There is not a lot recorded of Joseph Smith Sr.'s reaction to  Angel Moroni, however Angel Moroni told Joseph, that his father "would believe every word you say to him"...and he did. He was the first person after Joseph [the Prophet] to know about the visitation. He told his son, "be faithful and do everything he tells you"  He knew this was of God, and he believed his son.

Joseph Smith Sr.  was baptized on April 6, 1830.  "When he came out of the water, Joseph [the Prophet] stood upon the shore, and taking his father by the hand, exclaimed with tears of joy 'Oh my God! I have lived to see my own father baptized into the true Church of Jesus Christ'" 

Joseph Smith Sr. was prophet-like himself

When I think of Joseph Smith Sr. I think of an Abraham-like father figure of his time.
 
As the first great Patriarch of the Church, he gave thousands of patriarchal blessings in his life-time, as well as many many blessings in general. He had a spiritual gift for healing and many sought "Father Smith" as he was called, for a blessing. Prior to his death, he called all of his family around and gave each of them a father's blessing much like the prophets of old.
 
When he blessed his wife, he said, "Mother do you not know that you are the mother of as great a family as ever lived upon the earth?"
 
He was deeply spiritual and with a for-ordained mission of his own, he had dreams and visions pertaining the the true gospel of Jesus Christ.  Lucy Mack Smith, has recorded five, although there were seven in all. The one we are the most familiar with is the dream that is almost identical to Lehi's Dream recorded in 1 Nephi 8 of The Book of Mormon.
 
When he prophesied, everything came true to the letter.
"During the dedication of the Kirtland Temple, a woman who had walked a great distance to attend the dedicatory services was told she could not attend because she brought a 6 month old baby with her. Upset, the mother sought out Father Smith and explained she had no one to leave her child with. He told her to come in and that the child would not be a disturbance.  His promise was not only fulfilled, but enlarged. The baby slept soundly for the long 6 hour meeting. When the Hosanna shouts began, the infant awoke as if to join the congregation, then went right back to sleep."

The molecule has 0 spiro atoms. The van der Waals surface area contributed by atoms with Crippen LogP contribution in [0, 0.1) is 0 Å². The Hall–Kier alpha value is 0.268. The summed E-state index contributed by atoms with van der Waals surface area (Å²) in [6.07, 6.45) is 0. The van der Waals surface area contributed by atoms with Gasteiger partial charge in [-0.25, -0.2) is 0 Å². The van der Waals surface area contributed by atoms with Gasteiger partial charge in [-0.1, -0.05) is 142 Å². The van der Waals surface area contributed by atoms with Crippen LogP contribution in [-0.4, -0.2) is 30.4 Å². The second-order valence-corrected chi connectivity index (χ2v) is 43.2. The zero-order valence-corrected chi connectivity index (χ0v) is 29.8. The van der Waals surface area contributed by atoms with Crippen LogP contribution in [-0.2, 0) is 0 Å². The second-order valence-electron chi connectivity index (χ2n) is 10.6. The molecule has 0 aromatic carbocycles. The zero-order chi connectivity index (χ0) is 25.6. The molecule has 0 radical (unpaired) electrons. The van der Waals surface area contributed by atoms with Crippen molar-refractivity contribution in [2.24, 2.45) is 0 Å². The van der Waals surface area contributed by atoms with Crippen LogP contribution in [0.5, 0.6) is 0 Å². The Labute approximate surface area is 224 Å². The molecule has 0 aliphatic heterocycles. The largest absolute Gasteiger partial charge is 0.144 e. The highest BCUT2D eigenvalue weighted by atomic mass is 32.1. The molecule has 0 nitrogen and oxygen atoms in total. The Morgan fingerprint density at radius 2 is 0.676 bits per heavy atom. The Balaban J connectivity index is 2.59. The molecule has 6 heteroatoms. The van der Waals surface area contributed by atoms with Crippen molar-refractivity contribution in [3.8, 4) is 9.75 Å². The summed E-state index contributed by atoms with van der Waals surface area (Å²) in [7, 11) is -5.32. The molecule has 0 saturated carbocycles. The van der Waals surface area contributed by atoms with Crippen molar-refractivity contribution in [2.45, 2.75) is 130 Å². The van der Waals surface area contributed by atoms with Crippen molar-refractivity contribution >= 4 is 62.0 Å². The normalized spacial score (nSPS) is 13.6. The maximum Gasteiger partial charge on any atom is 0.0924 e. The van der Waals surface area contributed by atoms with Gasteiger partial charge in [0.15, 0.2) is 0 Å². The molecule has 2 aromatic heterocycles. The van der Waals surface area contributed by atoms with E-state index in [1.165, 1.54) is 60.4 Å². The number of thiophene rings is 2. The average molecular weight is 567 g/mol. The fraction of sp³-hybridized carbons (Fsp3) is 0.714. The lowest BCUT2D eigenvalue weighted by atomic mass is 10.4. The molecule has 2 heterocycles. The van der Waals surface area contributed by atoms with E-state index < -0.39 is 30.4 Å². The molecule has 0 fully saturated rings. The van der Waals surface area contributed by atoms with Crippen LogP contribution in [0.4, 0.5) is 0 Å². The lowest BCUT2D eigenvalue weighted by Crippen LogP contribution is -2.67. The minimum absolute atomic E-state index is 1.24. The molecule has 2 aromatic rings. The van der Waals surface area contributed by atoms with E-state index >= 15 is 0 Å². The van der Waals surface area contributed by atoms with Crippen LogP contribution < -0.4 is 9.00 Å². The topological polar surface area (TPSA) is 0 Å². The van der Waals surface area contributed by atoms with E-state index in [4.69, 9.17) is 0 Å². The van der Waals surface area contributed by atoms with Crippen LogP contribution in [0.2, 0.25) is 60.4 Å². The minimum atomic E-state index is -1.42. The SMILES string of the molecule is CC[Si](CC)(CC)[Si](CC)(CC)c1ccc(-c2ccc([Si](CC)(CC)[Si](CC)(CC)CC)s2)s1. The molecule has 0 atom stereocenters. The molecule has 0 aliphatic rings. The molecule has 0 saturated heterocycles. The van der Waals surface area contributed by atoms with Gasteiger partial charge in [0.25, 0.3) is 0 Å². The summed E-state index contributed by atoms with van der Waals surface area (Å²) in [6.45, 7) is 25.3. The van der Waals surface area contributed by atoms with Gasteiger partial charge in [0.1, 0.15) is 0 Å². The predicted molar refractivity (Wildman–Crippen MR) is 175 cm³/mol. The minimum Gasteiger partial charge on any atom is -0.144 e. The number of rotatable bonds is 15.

By William Witaker
Joseph Smith Sr. died at the age of 63 in Nauvoo, Illinois on September 14, 1840.



*There are many great books out there on Joseph Smith.  I love the book United by Faith the Joseph Sr. and Lucy Mack Smith Family, by Kyle R. Walker.  Great book with a chapter devoted to each member of the Smith family.

Wednesday, October 17, 2012

Religion Prior to the First Vision

This is mainly for my mother who wanted to know all about the  Northeastern Church history tour Richard and I went on this past summer. This is  a Church History Series sharing with all of you some of the gems I have learned from the tour and other readings since.  Hope  you enjoy!

Previous Post: Who Were Joseph Smith's Ancestors

The hardest part of this Church History Series is knowing how to lay this all out for you in an order that flows and makes sense.  I am anxious to share with you some insights into Joseph Smith Sr., Lucy Mack, Joseph, Alvin, and others people and sites, but before we get to that part, we need to lay some background down first.



Religion prior to the First Vision
One of four churches on four corners
 in downtown Palmyra, New York
 
  • We all know that the country was founded upon  liberty to think, speak, live, and worship according to the dictates of our own conscience.
  •  The Pilgrims who came to this country were Bible-teaching, Bible-believing folk who feared God and wanted to walk uprightly before Him. 
  • 45% of Pilgrims were original ancestors to the Mormon Pioneers.
  • There were great social pressures to be religious, God-fearing people who  belonged to a church. If you did not, you were thought of  as "of the world" and looked down upon by society
  • If someone joined the "wrong" church, the others would say they were in error.  The only church that said one was right, was they were following.  They each witnessed against one another and none were like the Church of Christ as it once existed.
Two main branches of Christianity were Calvinism, and Arminianism. In New England, most churches were strongly Calvanistic.
"The system of Calvinism adheres to a very high view of scripture and seeks to derive its theological formulations based solely on God’s word. It focuses on God’s sovereignty, stating that God is able and willing by virtue of his omniscience, omnipresence, and omnipotence, to do whatever He desires with His creation. It also maintains that within the Bible are the following teachings: That God, by His sovereign grace predestines people into salvation; that Jesus died only for those predestined; that God regenerates the individual where he is then able and wants to choose God; and that it is impossible for those who are redeemed to lose their salvation.